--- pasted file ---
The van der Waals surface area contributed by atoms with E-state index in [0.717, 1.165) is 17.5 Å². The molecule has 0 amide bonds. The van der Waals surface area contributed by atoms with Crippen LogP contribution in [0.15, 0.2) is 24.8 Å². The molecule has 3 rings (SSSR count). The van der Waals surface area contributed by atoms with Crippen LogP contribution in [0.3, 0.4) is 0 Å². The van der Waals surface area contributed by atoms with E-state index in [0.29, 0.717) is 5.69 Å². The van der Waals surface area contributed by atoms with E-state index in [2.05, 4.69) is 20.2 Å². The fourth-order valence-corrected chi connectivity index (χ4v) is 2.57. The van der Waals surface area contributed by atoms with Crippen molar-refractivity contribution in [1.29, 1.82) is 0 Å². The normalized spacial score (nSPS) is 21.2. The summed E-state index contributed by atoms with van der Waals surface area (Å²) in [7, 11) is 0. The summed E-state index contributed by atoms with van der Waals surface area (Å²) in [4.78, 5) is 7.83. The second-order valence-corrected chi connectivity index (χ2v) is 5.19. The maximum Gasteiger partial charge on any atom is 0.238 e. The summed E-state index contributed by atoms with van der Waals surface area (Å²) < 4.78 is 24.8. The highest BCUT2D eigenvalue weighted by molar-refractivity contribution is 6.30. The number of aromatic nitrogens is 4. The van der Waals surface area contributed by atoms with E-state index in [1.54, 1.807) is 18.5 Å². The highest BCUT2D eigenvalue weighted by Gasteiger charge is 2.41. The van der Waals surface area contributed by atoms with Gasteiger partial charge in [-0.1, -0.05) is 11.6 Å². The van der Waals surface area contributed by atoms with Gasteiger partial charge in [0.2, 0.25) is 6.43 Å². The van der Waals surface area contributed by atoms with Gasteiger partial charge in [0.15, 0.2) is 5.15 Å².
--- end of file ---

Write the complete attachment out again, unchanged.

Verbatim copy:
The van der Waals surface area contributed by atoms with E-state index in [0.717, 1.165) is 17.5 Å². The molecule has 0 amide bonds. The van der Waals surface area contributed by atoms with Crippen LogP contribution in [0.15, 0.2) is 24.8 Å². The molecule has 3 rings (SSSR count). The van der Waals surface area contributed by atoms with Crippen LogP contribution in [0.3, 0.4) is 0 Å². The van der Waals surface area contributed by atoms with E-state index in [0.29, 0.717) is 5.69 Å². The van der Waals surface area contributed by atoms with E-state index in [2.05, 4.69) is 20.2 Å². The fourth-order valence-corrected chi connectivity index (χ4v) is 2.57. The van der Waals surface area contributed by atoms with Crippen molar-refractivity contribution in [1.29, 1.82) is 0 Å². The normalized spacial score (nSPS) is 21.2. The summed E-state index contributed by atoms with van der Waals surface area (Å²) in [7, 11) is 0. The summed E-state index contributed by atoms with van der Waals surface area (Å²) in [4.78, 5) is 7.83. The second-order valence-corrected chi connectivity index (χ2v) is 5.19. The maximum Gasteiger partial charge on any atom is 0.238 e. The summed E-state index contributed by atoms with van der Waals surface area (Å²) < 4.78 is 24.8. The highest BCUT2D eigenvalue weighted by molar-refractivity contribution is 6.30. The number of aromatic nitrogens is 4. The van der Waals surface area contributed by atoms with E-state index in [1.54, 1.807) is 18.5 Å². The highest BCUT2D eigenvalue weighted by Gasteiger charge is 2.41. The van der Waals surface area contributed by atoms with Gasteiger partial charge in [-0.1, -0.05) is 11.6 Å². The van der Waals surface area contributed by atoms with Gasteiger partial charge in [0.2, 0.25) is 6.43 Å². The van der Waals surface area contributed by atoms with Gasteiger partial charge in [0.15, 0.2) is 5.15 Å².